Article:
ENJOY SOUTH AFRICAN BLISS THIS WEEKEND – PINOTAGE AND BILTONG

Pinotage.

Biltong.

On their own, the one an iconic South African wine and the other an iconic South African foodstuff, but together a match made in pleasure heaven.

I recently thoroughly enjoyed a preview of this year’s Pinotage and Biltong Festival which takes place this weekend on Saturday 14 April and Sunday 15 April, 2018 at Perdeberg Cellar.

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This year, eighteen wineries will offer nearly 50 Pinotages for tasting and for sale, some of which are paired with specific biltong flavours, each chosen to highlight the best qualities of both. The wines range from traditional red Pinotage right up to Rosés, sparkling wine, MCC, blends and even a white Pinotage.

Also at the Festival, there will be food trucks, an Oyster & MCC bar, Perdeberg’s own craft beer range, a kiddies play area and music by the popular Guy Feldman and his band.

And the Perdeberg Tapas Picnic, which we enjoyed at the preview, is enough for 2 people and includes a bottle of their Dryland Collection Pioneer Pinot Noir/Chardonnay 2017.  Another very worthwhile and fun Perdeberg experience at the Festival is the opportunity to bottle your own Cape Blend of wines, mine was delicious.

Participating wineries at this year’s Pinotage & Biltong Festival are: Badsberg Winery, Beyerskloof, Boland Cellar, Bonnievale Wines, Delheim Wines,  Flagstone Winery, Grande Provence Heritage Wine Estate, Idiom Collection, Knorhoek  Wines, Lanzerac Wines, Mellasat Vineyards, Overhex Wines International,  Perdeberg Cellar , Rhebokskloof  Wine Estate,  Simonsvlei Winery,  Stellenbosch Hills Wines,  Van Loveren Vineyards and Wellington Wines.

My first experience of pairing a variety of biltongs with a variety of pinotage styles was a wonderfully pleasant surprise. With each combination, I sipped the pinotage, then nibbled the biltong, then sipped again and if I hadn’t had to drive home afterwards, I would happily have overindulged on both…..

Pinotage and Biltong Festival promises to be lots of fun. Tickets are R200 pp at www.plankton.mobi or www.computicket.com or R230 at the gate. This includes access to the venue, a branded wine glass, a curated selection of 18 Pinotage and Biltong pairings and free tastings of the other Pinotages on show.  Perdeberg Winery is between Paarl and Durbanville and easily accessible from the N1.

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WHEN YOU’RE FEELING LOW, VERDELHO: V-E-R-D-E-L-H-O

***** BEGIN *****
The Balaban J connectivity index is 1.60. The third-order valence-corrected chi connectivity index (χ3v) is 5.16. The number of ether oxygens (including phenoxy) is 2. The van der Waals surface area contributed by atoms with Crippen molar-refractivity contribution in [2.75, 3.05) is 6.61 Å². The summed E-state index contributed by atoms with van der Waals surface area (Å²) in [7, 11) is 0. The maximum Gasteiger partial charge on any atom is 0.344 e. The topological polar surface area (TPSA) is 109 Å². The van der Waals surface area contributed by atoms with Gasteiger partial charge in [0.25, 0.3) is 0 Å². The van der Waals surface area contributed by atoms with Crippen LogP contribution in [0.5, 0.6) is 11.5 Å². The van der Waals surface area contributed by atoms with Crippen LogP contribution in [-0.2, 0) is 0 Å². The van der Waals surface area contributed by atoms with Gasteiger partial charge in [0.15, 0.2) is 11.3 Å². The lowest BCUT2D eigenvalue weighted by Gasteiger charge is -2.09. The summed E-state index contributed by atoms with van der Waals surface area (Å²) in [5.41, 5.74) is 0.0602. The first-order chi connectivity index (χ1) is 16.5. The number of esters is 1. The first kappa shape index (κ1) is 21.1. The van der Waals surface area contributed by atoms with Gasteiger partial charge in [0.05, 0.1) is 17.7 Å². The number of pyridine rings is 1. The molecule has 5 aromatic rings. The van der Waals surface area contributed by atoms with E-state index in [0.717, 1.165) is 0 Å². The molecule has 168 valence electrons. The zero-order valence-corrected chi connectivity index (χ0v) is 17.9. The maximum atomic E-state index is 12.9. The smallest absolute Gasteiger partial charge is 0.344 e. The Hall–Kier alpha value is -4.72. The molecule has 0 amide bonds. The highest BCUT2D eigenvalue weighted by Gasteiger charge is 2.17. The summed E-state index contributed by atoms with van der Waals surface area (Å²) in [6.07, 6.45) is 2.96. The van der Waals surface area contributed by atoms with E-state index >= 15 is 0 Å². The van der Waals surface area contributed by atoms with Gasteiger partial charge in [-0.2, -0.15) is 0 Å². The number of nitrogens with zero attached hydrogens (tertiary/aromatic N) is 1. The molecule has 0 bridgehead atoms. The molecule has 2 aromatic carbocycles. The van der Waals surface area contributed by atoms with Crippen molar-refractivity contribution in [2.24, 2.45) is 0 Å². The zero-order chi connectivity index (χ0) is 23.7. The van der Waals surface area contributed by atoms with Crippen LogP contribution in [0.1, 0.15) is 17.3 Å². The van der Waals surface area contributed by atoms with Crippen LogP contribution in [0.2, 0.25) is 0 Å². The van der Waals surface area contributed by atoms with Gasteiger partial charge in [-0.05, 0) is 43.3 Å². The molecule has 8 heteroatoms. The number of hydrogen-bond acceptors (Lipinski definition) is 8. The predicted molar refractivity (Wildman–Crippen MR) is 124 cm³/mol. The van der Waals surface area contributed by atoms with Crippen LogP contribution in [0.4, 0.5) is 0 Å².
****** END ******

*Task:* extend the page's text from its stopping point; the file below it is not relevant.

My first tastes of Org De Rac wines, were their splendid Die Waghuis Red 2016 and Die Waghuis White 2016.

Verdelho was one of the components of the Waghuis White and, as I write, I sit with a glass of their Org de Rac Verdelho 2017 at my side.

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Immediately drinkable, the wine has a fruity aroma with a hint of that nostalgic sherbet of my youth. It offers a gorgeous complexity of flavours and demands at least a second sip. The day in Cape Town is a warm one and the bottle of Verdelho seems to empty before my eyes……

The Org de Rac Verdelho sells for only R80 a bottle, a fridge-pleasing price indeed….

Three Org de Rac wines tasted, three palpable hits. What next, I wonder?

Org de Rac is an organic wine estate situated across the Berg River on the N7 near Piketberg in the Western Cape, about 160 Kms from Cape Town.

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THANK YOU QVEVRI MUCH

Not the sort of thing I usually write about, but an innovation at Avondale is something to keep one’s eye on.

Paarl estate Avondale has become the first winery in South Africa to introduce clay qvevri into the cellar.

These egg-shaped earthenware vessels, used for fermenting and ageing wine, hail from Georgia in Eastern Europe., Georgia is widely regarded as the cradle of modern viticulture, with a tradition of winemaking dating back more than 8000 years.

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Qvevri – pronounced kwe-vree – have long been a crucial aspect of that winemaking heritage. And while these vessels may have ancient roots they are set to bring a brand new dimension to the terroir-driven wines of Avondale.

Avondale’s 24 qvevri arrived just in time for the 2018 harvest, and the cellar team has been hard at work experimenting with these ancient vessels.

The qvevri at Avondale each hold between 800 and 1000 litres, and because these are handmade vessels each one is unique, and slightly different in shape and size

“For now we’re really enjoying experimenting to see what characters the qvevri brings to the wine ” says Avondale winemaker Corné Marais.

 

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A REFRESHINGLY DIFFERENT WHITE BLEND

Although best known for its fine Pinot Noirs, the Hemel-en-Aarde Valley produces many other wines of distinction.

Bouchard Finlayson Vineyard, holds its Pinot Noir flag proudly aloft, and I have long been a fan of it and their other wines.

One of them, for no particular reason, seems to have slipped by my palate – the Bouchard Finlayson Blanc de Mer, a Riesling driven blend. Recently I had the pleasure of remedying this omission.

2017 Bouchard Finlayson Blanc de Mer